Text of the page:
THEBES TO CAIRO
Our route took us down Illinois Highway 3 to the interchange at I-57. Tom and I split up the last 10K on foot, landing us at Fort Defiance—the confluence of the Ohio and Mississippi Rivers. As we ran, we left the fields and first entered an industrial area, running under the iconic levee underpass with the name CAIRO emblazoned on its side.
We made the exchange at the Cairo Food Mart, just a few blocks into town. The signs on the van gave me away as an outsider, and I got a few looks from those driving up, but everyone was friendly enough. Tom ran in and I set out, crossing the street to access the partial sidewalk there, trying to slow my pace in this more urbanized landscape. Cairo was once a bustling place, a fancy city even, from all accounts, and it has experienced a hard hit—or several rather—over the years. Along my route toward Fort Defiance at the confluence of the Ohio and Mississippi Rivers, I saw many vacant lots, buildings bombed out, crumbling, vestiges of the past like the GEM theatre still gleaming down 8th street… But I also saw Shemwell’s Bar-B-Q still open for business, and the Nu Diner with customers walking in for lunch. The Spirit House Liquor Store was doing some business and seemed to have a gathering of folks just round back sitting in lawn chairs, shooting the breeze. Just running into town, those three miles over some 25 minutes, I knew the story of Cairo was much deeper than saying it has just become a ghost town. There are people still moving about, making their way, and we were about to learn more about it.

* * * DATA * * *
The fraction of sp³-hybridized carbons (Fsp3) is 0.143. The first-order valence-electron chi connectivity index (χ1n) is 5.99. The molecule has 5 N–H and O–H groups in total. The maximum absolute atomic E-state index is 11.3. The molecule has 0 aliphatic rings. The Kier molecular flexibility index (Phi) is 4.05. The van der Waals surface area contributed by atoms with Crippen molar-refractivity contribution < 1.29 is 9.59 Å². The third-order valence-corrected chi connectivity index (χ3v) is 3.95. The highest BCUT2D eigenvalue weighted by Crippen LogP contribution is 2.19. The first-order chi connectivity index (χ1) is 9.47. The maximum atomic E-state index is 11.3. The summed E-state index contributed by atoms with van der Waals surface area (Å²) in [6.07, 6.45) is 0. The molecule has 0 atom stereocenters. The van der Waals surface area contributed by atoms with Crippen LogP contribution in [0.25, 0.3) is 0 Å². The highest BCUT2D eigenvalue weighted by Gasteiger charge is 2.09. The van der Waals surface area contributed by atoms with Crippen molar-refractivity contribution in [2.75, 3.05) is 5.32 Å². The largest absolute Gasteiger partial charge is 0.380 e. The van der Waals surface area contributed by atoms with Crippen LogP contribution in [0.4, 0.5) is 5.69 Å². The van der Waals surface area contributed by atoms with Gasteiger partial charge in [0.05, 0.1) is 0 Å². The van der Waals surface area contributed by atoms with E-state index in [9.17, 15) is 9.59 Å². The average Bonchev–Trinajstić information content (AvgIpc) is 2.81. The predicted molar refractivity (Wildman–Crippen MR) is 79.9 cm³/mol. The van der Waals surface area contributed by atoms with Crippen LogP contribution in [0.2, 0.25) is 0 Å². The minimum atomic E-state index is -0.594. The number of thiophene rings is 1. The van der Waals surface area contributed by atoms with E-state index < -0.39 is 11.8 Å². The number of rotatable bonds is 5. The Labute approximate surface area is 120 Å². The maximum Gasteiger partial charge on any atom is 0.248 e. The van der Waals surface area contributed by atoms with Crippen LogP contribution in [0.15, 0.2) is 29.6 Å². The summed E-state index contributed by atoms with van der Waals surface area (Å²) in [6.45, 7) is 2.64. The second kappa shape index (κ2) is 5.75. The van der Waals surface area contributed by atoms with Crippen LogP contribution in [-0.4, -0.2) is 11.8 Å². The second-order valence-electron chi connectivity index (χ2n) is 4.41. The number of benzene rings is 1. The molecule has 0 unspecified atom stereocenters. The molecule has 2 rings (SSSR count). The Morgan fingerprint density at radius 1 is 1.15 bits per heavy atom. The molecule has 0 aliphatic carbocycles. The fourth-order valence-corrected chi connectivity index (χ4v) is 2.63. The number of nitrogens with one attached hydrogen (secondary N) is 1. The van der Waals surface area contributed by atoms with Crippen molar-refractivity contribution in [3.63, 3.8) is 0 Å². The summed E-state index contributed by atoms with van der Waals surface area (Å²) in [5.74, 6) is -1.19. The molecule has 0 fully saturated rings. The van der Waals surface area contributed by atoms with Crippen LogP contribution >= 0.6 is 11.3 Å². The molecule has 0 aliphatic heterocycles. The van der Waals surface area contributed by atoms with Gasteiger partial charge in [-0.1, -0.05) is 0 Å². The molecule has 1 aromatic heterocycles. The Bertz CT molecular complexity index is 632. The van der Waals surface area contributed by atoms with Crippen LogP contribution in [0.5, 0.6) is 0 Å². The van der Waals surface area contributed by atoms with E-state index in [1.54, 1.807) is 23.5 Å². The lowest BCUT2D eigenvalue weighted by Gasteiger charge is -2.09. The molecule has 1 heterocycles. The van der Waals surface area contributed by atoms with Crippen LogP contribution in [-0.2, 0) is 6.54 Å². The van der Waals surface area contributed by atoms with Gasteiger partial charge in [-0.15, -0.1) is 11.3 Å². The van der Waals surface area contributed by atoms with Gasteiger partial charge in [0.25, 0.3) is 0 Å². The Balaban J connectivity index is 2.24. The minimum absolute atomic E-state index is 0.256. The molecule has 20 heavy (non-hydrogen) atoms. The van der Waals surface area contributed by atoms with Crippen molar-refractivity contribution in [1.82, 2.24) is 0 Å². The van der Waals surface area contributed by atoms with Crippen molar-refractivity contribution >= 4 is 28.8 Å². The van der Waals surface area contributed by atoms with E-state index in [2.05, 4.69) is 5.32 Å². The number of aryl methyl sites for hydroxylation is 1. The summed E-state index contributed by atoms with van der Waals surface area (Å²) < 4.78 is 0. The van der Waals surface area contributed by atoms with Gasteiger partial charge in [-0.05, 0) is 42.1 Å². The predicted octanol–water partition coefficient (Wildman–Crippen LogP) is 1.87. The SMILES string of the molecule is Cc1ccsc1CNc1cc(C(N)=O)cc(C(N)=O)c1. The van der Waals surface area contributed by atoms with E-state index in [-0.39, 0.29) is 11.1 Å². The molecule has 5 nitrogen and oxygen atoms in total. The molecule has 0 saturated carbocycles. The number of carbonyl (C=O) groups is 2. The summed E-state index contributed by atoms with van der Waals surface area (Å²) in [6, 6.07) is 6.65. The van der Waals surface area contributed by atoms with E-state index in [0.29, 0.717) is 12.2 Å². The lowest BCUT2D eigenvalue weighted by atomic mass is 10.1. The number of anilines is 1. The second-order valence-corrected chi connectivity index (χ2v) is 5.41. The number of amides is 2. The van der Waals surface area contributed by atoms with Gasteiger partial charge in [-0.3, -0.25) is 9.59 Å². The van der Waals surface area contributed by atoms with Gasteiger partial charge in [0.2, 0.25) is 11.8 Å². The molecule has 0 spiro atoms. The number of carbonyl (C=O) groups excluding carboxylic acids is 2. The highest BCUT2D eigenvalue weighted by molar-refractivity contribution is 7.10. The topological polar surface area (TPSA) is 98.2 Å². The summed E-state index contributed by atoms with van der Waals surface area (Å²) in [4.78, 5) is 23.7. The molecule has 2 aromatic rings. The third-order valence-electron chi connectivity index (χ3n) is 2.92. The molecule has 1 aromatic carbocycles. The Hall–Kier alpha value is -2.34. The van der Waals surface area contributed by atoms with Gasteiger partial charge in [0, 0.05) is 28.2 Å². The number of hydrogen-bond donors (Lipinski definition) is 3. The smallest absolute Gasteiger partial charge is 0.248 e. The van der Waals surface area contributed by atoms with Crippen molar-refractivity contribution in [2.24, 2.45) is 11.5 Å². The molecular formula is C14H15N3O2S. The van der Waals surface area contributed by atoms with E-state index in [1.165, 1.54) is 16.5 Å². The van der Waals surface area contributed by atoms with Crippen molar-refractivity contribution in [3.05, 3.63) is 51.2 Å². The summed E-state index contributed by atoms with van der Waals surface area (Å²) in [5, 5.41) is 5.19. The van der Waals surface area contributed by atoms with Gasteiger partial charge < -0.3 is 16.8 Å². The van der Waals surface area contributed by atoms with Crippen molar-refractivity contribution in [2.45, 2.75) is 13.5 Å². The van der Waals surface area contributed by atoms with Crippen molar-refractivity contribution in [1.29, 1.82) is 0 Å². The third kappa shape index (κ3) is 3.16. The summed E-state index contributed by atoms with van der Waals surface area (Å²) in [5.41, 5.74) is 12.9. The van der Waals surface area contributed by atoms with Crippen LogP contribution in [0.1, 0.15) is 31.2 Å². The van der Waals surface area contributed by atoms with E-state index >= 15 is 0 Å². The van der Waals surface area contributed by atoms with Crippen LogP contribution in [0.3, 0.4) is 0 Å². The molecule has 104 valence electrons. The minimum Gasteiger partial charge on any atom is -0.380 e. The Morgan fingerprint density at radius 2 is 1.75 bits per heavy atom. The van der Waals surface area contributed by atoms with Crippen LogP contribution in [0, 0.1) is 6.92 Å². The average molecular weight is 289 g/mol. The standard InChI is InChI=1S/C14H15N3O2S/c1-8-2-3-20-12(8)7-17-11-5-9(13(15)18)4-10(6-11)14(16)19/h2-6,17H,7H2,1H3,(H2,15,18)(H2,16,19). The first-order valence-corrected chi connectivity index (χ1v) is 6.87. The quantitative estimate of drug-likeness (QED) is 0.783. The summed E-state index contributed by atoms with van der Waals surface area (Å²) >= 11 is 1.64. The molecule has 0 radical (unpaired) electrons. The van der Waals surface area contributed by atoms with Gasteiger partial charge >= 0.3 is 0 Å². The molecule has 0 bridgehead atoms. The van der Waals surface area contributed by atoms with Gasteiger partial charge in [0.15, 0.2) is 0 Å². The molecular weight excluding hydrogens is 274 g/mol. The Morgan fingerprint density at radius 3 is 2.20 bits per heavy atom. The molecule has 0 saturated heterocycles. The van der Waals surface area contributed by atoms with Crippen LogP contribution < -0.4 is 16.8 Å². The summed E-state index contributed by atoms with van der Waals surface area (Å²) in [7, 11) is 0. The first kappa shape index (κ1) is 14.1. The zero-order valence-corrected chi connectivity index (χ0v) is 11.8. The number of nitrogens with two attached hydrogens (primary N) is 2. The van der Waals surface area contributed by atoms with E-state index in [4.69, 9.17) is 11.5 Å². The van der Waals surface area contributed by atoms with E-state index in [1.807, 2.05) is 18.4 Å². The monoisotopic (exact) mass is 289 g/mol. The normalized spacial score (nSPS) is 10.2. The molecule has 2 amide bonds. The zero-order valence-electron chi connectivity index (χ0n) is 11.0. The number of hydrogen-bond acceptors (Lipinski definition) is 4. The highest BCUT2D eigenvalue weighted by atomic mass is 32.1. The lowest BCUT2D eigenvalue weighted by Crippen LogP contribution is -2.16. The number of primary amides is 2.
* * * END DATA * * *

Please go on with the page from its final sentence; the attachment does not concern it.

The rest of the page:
Now the days are getting hotter, and everyday when I run that last leg into town, I feel sandwiched between the heat of the sun and the steam off the pavement. I was happy to towel off and hop into the air conditioned van for a twenty minute drive up to Huckleberry’s in nearby Mounds, Illinois where we would meet our host Alda Ingram and another voice of Cairo, Mr. Andy Clarke. Andy owns Huckleberry’s, a local lunch spot which also houses his mini storage and real estate businesses on the same premises. If not yet apparent, Andy is something of a businessman and entrepreneur, getting started at the young age of 21
when he bought a men’s clothing store in Cairo. Born and raised in town, he was one of the white boys playing football at the predominately black high school on an integrated team, and tells us he was really unawares of the race issues in town until the riots broke out in the late 60s and early 70s. He didn’t shy away from the black community then, and says he is still connected with them now. Andy got involved in local government, sitting on the city council amongst other roles, and his testimony was instrumental in opening up voting rights for blacks in Cairo in the 80s—when it seems the Civil Rights Movement had been delayed in touching ground there. Through his real estate business, Andy has tabs on the housing stock in Cairo and informed us that every property is currently sold! This is a good sign, he thinks, and shows some reinvestment in the community, even if the exterior seems slow to change. He’s a realist, but an optimistic realist, and one with a lot of energy to go out and get things done.